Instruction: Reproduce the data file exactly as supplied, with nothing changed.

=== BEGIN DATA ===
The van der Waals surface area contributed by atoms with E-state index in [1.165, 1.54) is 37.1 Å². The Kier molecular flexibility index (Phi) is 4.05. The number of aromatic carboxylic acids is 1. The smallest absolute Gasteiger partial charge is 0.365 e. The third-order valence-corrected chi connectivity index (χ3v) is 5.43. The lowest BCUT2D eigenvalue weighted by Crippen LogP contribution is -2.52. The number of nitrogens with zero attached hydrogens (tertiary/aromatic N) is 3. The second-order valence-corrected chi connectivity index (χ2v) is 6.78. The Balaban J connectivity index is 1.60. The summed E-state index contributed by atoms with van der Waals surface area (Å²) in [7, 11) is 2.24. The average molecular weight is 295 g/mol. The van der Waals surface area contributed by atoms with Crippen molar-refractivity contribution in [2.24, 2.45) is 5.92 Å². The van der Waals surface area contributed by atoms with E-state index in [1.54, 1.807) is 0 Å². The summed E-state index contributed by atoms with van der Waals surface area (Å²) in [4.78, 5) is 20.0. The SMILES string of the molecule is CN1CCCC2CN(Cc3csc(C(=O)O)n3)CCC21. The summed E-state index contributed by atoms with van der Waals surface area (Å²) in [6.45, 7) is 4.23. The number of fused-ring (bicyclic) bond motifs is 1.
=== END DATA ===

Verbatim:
The van der Waals surface area contributed by atoms with E-state index in [1.165, 1.54) is 37.1 Å². The Kier molecular flexibility index (Phi) is 4.05. The number of aromatic carboxylic acids is 1. The smallest absolute Gasteiger partial charge is 0.365 e. The third-order valence-corrected chi connectivity index (χ3v) is 5.43. The lowest BCUT2D eigenvalue weighted by Crippen LogP contribution is -2.52. The number of nitrogens with zero attached hydrogens (tertiary/aromatic N) is 3. The second-order valence-corrected chi connectivity index (χ2v) is 6.78. The Balaban J connectivity index is 1.60. The summed E-state index contributed by atoms with van der Waals surface area (Å²) in [7, 11) is 2.24. The average molecular weight is 295 g/mol. The van der Waals surface area contributed by atoms with Crippen molar-refractivity contribution in [2.24, 2.45) is 5.92 Å². The van der Waals surface area contributed by atoms with E-state index in [1.54, 1.807) is 0 Å². The summed E-state index contributed by atoms with van der Waals surface area (Å²) in [4.78, 5) is 20.0. The SMILES string of the molecule is CN1CCCC2CN(Cc3csc(C(=O)O)n3)CCC21. The summed E-state index contributed by atoms with van der Waals surface area (Å²) in [6.45, 7) is 4.23. The number of fused-ring (bicyclic) bond motifs is 1.